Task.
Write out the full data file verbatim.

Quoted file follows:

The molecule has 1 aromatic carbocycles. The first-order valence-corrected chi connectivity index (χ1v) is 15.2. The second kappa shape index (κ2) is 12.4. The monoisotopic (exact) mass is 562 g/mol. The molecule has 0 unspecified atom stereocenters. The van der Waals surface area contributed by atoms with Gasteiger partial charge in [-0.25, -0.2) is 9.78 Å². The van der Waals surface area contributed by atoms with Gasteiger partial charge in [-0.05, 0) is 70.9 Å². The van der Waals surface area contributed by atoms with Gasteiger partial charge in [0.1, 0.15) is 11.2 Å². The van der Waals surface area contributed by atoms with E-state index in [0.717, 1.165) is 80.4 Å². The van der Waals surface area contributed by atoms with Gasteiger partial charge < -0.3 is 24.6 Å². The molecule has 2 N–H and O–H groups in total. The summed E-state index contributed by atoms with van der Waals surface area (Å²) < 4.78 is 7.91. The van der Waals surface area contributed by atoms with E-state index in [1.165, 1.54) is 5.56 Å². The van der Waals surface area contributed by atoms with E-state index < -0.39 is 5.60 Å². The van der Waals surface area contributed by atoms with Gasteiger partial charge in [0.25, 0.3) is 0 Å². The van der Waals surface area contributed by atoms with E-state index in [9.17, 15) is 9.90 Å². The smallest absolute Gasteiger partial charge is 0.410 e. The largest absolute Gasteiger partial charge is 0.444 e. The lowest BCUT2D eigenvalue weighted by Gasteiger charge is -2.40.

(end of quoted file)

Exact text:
The molecule has 1 aromatic carbocycles. The first-order valence-corrected chi connectivity index (χ1v) is 15.2. The second kappa shape index (κ2) is 12.4. The monoisotopic (exact) mass is 562 g/mol. The molecule has 0 unspecified atom stereocenters. The van der Waals surface area contributed by atoms with Gasteiger partial charge in [-0.25, -0.2) is 9.78 Å². The van der Waals surface area contributed by atoms with Gasteiger partial charge in [-0.05, 0) is 70.9 Å². The van der Waals surface area contributed by atoms with Gasteiger partial charge in [0.1, 0.15) is 11.2 Å². The van der Waals surface area contributed by atoms with E-state index in [0.717, 1.165) is 80.4 Å². The van der Waals surface area contributed by atoms with Gasteiger partial charge < -0.3 is 24.6 Å². The molecule has 2 N–H and O–H groups in total. The summed E-state index contributed by atoms with van der Waals surface area (Å²) < 4.78 is 7.91. The van der Waals surface area contributed by atoms with E-state index in [1.165, 1.54) is 5.56 Å². The van der Waals surface area contributed by atoms with E-state index < -0.39 is 5.60 Å². The van der Waals surface area contributed by atoms with Gasteiger partial charge in [0.25, 0.3) is 0 Å². The van der Waals surface area contributed by atoms with E-state index in [9.17, 15) is 9.90 Å². The smallest absolute Gasteiger partial charge is 0.410 e. The largest absolute Gasteiger partial charge is 0.444 e. The lowest BCUT2D eigenvalue weighted by Gasteiger charge is -2.40.